By Jake Rossen
By Jesse Marx
By Michelle LeBow
By Alleen Brown
By Maggie LaMaack
By CP Staff
By Jesse Marx
It's time to face the facts about the scandals now swirling around the Clinton administration. Not since the final days of Richard Nixon's White House have there been so many of a president's closest associates, aides, and cabinet members under investigation. Four independent counsels are now probing the Clinton crowd's misdeeds--a record for any presidency--not to mention a series of Congressional probes, some of the most important of which, it should be remembered, began when the Democrats still controlled the House and Senate. And the stench arising from the moral and ethical sewer of lies, abuses of power, obstructions of justice, political payoffs, and plain old-fashioned boodling thus far uncovered surpasses by far the sleaze of a little land deal in Arkansas known as Whitewater.
Why should all this matter? As the late Walter Karp wrote two decades ago in the wake of Watergate (in his important book Indispensable Enemies: The Politics of Misrule in America): "Since people cannot even begin to understand the requirements of their liberty without a grasp of political reality, the heart of republican education, the very core and spine of its curriculum must be the study of political history, that vast and wonderful stage of public action, which reveals what is most noble and vile in man, which discloses the scope of man's power over forces and processes, which displays ambition under all its shapes, which tells stories of the death of kings and of republics."
This is especially true in the age of information overload, when the voting masses are electronically bombarded with a deluge of undifferentiated facts and factoids devoid of context. Everything in politics has its antecedent, and what happened in Arkansas five, 10, or 15 years ago is as relevant as what happened in Washington last year or last week, since the tone and moral texture of governance are set by the person at the center--whether a governor or a president, whether in the Little Rock mansion, the Elysée Palace, the Kremlin, or the White House.
Nearly every outrage in policy or practice to emerge from the Clinton White House has a precedent or parallel in Arkansas. Take the latest scandal, dubbed "Filegate" by the media. It becomes more understandable if one recalls that, as James Stewart reported in Blood Sport, Clinton, in his 1990 reelection campaign for governor, used the Arkansas state troopers to investigate rumors that his Republican opponent, Sheffield Nelson, had fathered an illegitimate child.
Clinton's 1992 presidential campaign likewise used a private detective to dig up dirt on the names that made up what was known inside the campaign as a "doomsday list" of Clinton's extra-marital sex partners. And Betsey Wright, the governor's former chief of staff, was in charge of what she called "bimbo patrol," putting out to reporters discrediting information on women who claimed to have gotten it on with the gov. ("Where's the info on Gennifer?" Hillary asked the Little Rock campaign headquarters from a pay phone when the Flowers story broke, according to Roger Morris.)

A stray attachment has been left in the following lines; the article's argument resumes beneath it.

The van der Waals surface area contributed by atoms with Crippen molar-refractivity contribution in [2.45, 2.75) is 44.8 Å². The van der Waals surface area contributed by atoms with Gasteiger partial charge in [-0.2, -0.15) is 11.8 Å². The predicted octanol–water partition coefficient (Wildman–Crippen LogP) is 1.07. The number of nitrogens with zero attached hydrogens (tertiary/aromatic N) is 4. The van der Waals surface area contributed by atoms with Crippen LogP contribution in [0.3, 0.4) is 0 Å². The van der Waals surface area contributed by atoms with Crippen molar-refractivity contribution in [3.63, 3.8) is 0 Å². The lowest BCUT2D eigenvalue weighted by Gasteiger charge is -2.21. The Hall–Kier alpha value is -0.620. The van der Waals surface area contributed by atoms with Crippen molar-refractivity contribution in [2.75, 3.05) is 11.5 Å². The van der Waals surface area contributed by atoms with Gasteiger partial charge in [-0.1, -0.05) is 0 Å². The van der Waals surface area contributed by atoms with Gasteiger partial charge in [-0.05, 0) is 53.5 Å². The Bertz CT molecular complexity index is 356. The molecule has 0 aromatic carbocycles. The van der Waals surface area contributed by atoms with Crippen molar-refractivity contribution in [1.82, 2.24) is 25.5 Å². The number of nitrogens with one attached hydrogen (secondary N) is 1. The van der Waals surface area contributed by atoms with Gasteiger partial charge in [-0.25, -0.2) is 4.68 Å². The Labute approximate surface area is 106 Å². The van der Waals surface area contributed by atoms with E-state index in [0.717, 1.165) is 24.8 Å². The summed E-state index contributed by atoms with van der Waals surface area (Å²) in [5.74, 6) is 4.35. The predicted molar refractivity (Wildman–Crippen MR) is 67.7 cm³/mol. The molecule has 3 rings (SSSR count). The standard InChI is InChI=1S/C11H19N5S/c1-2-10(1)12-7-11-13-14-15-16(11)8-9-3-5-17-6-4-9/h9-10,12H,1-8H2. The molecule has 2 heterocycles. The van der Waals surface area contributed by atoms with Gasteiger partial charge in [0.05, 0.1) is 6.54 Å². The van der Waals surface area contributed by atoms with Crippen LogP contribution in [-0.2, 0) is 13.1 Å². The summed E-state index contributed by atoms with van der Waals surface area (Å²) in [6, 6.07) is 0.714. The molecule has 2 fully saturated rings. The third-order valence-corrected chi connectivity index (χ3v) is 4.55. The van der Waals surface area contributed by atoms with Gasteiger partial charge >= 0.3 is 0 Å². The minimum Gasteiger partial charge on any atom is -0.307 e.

Democrats were justifiably outraged in 1992 when it became known that Bush's campaign had people go through Bill Clinton's passport files in the State Department in a vain attempt to come up with damaging information. But after Clinton's election, in July 1993, two Clinton appointees went rifling through the State Department's confidential personnel files of 160 Bush-appointed department employees, leaking information about two of them--Elizabeth Tamposi and Jennifer Fitzgerald--to the Washington Post. Fitzgerald had been so frequently and widely rumored to have been Bush's mistress that a CNN reporter asked Bush about it during a campaign press conference. (The two Clinton appointees identified as responsible for unauthorized use of the files were later fired when the incident became public.)
The State Department incident happened at roughly the same time the White House began illegally obtaining FBI files on a host of private citizens who had left government service, from prominent Republicans such as James A. Baker, Marlon Fitzwater, and Ken Duberstein down to nonpolitical career employees. Immediately, the White House began dissembling: It was all a "bureaucratic snafu" which Clintonoids blamed on a career-Army employee on loan to the Clinton staff. Then it turned out that the man in question, Anthony "Big Tony" Marceca, was a veteran operative of many Democratic presidential campaigns. The snafu was next blamed on Craig Livingstone, director of the White House office of personnel security.